Tuesday, June 29, 2010

Early gardens at Filoli

The gardens at Filoli, while they have evolved over the years, have aged so wonderfully primarily because of the thought that went into their planning at the first construction of the house.The setting is amazing and was why the house was sited here; to take it all in. The gardens adjacent to the house are Georgian in design to fit in with the design of the house and bring the focus to the Santa Cruz Mountains.The planning of the gardens was actually done as a partnership between the Bourns and the artist, Bruce Porter and not with a landscape architect. Above you see a diagram showing the house (the grey U shape in the lower right hand corner) and the gardens. Thanks to ChipSF for the drawing which I took the liberty of coloring in to read clearly.
The house was sited so that the rear would have views of the mountains to the East while the entry was put on the west side which lacked a strong view. An olive grove was planted across from the house's entry court to hide a visible water tower in the distance, seen above.
The rear facade was filled with large french doors which open up onto a flat lawn. This rear garden was kept simple to keep the focus on the mountain views.You can see why: wow! I especially love the fog which you can see creeping through the valley.
Simple as it may be, small touches reside throughout this lawn which bring the vast space down to human scale.The elegant balastrade hides a ha-ha which protects the garden from a lot of the wild-life which prey on all of the greenery. Deer are a big problem. Even on our drive up to the estate in the early afternoon we passed many just waiting to sneak into the gardens!
This dining room door which connects to an enfilade through the hallways of the house lands on a patio where the family could have breakfast. The wall to the right hides the motor court and is the perfect backdrop for a collection of bonsai.
Creeping vines grow over the rear of the house shading the rooms and breaking up the vast expanse of brick.The garage has a clock tower modeled on one by the famous English architect, Christopher Wren. Much of the garden is considered a complete and rare English Renaissance garden.My favorite spot lies just south of the house. A formal garden is centered upon a reflecting pond and rose garden. A summer house, which I'll share with you later this week, is the perfect place to take tea and enjoy the garden.The focus of this more elaborate garden still remains the view of the mountains.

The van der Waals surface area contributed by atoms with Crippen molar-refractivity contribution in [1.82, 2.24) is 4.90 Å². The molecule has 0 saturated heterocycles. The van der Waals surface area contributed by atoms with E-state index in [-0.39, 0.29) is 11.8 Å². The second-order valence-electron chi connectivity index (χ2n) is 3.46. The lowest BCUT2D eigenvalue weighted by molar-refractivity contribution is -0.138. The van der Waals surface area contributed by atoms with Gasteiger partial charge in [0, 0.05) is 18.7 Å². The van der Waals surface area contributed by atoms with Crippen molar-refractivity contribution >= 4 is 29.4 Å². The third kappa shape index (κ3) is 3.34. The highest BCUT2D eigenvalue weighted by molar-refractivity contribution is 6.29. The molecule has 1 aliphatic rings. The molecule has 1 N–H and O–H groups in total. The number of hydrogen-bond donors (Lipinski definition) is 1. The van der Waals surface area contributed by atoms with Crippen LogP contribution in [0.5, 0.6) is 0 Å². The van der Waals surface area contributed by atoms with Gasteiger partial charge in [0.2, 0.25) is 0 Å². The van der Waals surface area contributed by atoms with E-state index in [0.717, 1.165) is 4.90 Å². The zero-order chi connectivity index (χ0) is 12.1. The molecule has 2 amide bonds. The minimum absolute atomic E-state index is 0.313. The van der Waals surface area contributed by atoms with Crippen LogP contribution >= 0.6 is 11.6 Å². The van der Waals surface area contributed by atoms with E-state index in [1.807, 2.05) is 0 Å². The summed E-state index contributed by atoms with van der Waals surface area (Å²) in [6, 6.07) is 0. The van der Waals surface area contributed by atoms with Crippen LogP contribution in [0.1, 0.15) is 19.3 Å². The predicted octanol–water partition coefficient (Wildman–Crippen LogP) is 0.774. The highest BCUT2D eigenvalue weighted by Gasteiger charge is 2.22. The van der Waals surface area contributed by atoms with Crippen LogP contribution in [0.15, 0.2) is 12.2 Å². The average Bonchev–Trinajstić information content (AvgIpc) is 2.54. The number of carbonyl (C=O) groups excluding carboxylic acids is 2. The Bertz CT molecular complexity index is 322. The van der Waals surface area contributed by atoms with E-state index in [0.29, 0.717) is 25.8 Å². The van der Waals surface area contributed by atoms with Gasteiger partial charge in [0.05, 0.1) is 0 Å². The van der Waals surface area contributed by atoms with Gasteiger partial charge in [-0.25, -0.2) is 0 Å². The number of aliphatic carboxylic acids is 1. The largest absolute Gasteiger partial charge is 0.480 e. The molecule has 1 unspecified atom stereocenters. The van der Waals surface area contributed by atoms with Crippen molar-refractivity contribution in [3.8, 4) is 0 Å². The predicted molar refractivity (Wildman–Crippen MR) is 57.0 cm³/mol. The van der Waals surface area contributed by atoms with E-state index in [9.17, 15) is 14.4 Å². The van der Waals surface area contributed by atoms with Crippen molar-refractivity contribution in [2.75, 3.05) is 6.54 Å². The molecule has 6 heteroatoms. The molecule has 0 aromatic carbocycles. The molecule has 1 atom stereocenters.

I loved this splayed row of trees which line the walled garden which also creates a shaded path from the summer house to the pool's changing rooms. The best of the gardens is yet to come: stay tuned!


Will @ Bright.Bazaar said...

The best of the gardens is yet to come?! Goodness me!

sandrajonas.com said...

Beautiful!! Stefan your observations are right- on. When presented with such a view it is imperative the gardens remain simple.
Filoli is considered one of the best gardens in the US.
Thank you for letting us see it through your descerning eye.

Semigloss Chic said...

That archway is A.M.A.Z.I.N.G!

ArchitectDesign™ said...

I think this part of the garden is very comfortable and connects the house to the outdoors and the view but isn't extraordinary in other than it's perfection in that regard. The gardens I'll show later this week will blow your socks off!
Abby - I didn't even mention that archway which I loved so much. DOH! It leads you into the gated garden and is original to the estate. I love the 'filoli' carved into the top keystone!

ChipSF said...

Stefan -
These shots of the gardens directly adjacent to the house, the upper terrace and sunken garden, capture some of the beautiful interplay between the views and the garden. I especially like the shot of the dining room door though; I don't think I'd noticed how graceful those railings were ever before. And coloring in the plan was a very good idea. Another way to appreciate the garden design is from the air. Here is the wikimapia link:


Can't wait for more!

Woody said...

This is absolutely breathtaking. I've never seen anything like this--at least not all on one estate. And there's more? You'd already had me sold on Filoli with the interior but this goes even beyond.

Kathy Appel, ASID said...

Thank you Stefan for sharing another extraordinary estate. This is another tour to add to my "bucket list".

Petra Voegtle said...

Ah - how I would love to take a tour through these gardens. Marvellous! Although I have seen lots of beautiful gardens in England I cannot get enough seeing those grandiose estates.
Greetings, Petra

Lesley said...

I'm hooked!
Thanks for this.

Mary Swanson said...

I just toured the gardens of Filoli for the second time...ahhhh! with lots of photos again. I found out about it at least 15 years ago along with the gardens at Newton Vineyards (read of them 25 years ago!) My good fortune, though I live in Texas, my brother lives very close to Filoli. Until my request for a visit, he and his wife, non-gardeners, did not even know about their "neighbor". But since then have made it a tour destination for their guests. It also is wrapped in San Francisco history from the builder and owner.

Cote de Texas said...

i love this series - esp. talk of the ha-ha. that always cracks me up.

ok - what's with the gorgeous photography? did you get a new camera? your pictures are absolutely stunning and so in focus. i'm green with envy!!!

Square with Flair said...

Your pictures and commentary of the San Francisco City Hall and of Filoli are fantastic. I really enjoyed it and will visit again.